Club Red: Vacation Travel and the Soviet Dream

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Cornell University Press, Apr 24, 2013 - History - 328 pages

The Bolsheviks took power in Russia 1917 armed with an ideology centered on the power of the worker. From the beginning, however, Soviet leaders also realized the need for rest and leisure within the new proletarian society and over subsequent decades struggled to reconcile the concept of leisure with the doctrine of communism, addressing such fundamental concerns as what the purpose of leisure should be in a workers' state and how socialist vacations should differ from those enjoyed by the capitalist bourgeoisie.In Club Red, Diane P. Koenker offers a sweeping and insightful history of Soviet vacationing and tourism from the Revolution through perestroika. She shows that from the outset, the regime insisted that the value of tourism and vacation time was strictly utilitarian. Throughout the 1920s and '30s, the emphasis was on providing the workers access to the "repair shops" of the nation's sanatoria or to the invigorating journeys by foot, bicycle, skis, or horseback that were the stuff of "proletarian tourism." Both the sedentary vacation and tourism were part of the regime’s effort to transform the poor and often illiterate citizenry into new Soviet men and women.Koenker emphasizes a distinctive blend of purpose and pleasure in Soviet vacation policy and practice and explores a fundamental paradox: a state committed to the idea of the collective found itself promoting a vacation policy that increasingly encouraged and then had to respond to individual autonomy and selfhood. The history of Soviet tourism and vacations tells a story of freely chosen mobility that was enabled and subsidized by the state. While Koenker focuses primarily on Soviet domestic vacation travel, she also notes the decisive impact of travel abroad (mostly to other socialist countries), which shaped new worldviews, created new consumer desires, and transformed Soviet vacation practices.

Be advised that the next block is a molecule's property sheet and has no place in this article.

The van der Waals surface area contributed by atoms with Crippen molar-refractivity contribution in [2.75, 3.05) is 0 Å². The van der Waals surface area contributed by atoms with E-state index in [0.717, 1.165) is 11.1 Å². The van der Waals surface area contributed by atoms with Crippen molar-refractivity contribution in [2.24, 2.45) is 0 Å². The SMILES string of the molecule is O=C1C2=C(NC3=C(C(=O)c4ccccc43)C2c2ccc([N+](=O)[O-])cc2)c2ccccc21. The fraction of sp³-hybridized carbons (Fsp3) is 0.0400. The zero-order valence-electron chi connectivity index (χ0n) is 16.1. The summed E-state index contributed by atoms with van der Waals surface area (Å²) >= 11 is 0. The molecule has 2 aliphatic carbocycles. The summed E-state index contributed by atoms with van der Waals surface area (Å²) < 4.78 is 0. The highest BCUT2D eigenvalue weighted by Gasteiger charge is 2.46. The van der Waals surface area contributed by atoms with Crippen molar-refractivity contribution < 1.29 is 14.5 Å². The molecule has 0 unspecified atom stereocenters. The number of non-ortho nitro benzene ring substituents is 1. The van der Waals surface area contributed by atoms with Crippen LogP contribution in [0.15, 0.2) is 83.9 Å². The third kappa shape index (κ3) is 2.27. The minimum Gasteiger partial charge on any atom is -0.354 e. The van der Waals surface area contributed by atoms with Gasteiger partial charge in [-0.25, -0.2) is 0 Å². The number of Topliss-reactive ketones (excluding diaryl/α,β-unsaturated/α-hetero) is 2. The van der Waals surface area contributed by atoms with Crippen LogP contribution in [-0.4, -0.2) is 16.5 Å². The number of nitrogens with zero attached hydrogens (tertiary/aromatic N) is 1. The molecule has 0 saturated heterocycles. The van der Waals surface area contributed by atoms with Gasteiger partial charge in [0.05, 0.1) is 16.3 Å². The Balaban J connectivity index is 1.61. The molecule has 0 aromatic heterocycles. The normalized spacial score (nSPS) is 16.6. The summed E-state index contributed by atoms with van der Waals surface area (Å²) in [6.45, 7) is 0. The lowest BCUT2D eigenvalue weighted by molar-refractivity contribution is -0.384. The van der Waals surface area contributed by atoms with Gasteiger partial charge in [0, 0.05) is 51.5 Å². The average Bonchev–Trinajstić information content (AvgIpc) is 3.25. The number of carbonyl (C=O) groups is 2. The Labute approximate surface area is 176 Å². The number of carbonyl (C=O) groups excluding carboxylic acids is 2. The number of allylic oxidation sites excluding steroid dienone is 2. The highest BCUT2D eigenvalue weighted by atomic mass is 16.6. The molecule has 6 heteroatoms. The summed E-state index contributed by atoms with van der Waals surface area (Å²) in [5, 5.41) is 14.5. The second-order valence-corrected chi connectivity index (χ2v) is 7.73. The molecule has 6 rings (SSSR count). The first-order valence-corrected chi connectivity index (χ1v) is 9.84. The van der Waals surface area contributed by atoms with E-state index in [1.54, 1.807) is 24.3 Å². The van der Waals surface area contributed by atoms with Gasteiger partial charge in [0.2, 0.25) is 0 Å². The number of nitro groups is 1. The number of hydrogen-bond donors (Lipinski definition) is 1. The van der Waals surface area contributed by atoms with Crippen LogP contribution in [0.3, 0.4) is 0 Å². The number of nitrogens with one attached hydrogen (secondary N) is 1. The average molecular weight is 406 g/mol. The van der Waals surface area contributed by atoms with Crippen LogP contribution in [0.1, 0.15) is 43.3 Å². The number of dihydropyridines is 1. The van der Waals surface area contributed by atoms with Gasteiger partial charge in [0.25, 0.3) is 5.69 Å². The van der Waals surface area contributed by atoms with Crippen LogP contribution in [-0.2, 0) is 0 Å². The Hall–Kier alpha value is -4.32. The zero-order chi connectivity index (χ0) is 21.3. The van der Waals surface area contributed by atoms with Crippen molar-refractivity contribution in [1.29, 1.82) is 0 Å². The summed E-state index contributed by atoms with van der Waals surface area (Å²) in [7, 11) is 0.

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Introduction Vacations Tourism and the Paradoxes of Soviet Culture
1 Mending the Human Motor
2 Proletarian Tourism The Best Form of Rest
3 The Proletarian Tourist in the 1930s Seeking the Good Life on the Road
4 Restoring Vacations after the War
5 From Treatment to Vacation The PostStalin Consumer Regime
6 Postproletarian Tourism The New Soviet Person Takes to the Road
7 The Modernization of Soviet Tourism
Conclusion Soviet Vacations and the Modern World

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About the author (2013)

Diane P. Koenker is Professor of History at the University of Illinois at Urbana-Champaign and Editor of Slavic Review. She is the author of several books including Moscow Workers and the 1917 Revolution, coauthor of Strikes in Revolution, Russia 1917, and coeditor and translator of Notes of a Red Guard. From Cornell, she authored Republic of Labor: Russian Printers and Soviet Socialism, 1918-1930, and coedited Turizm: The Russian and East European Tourist under Capitalism and Socialism with Anne E. Gorsuch.

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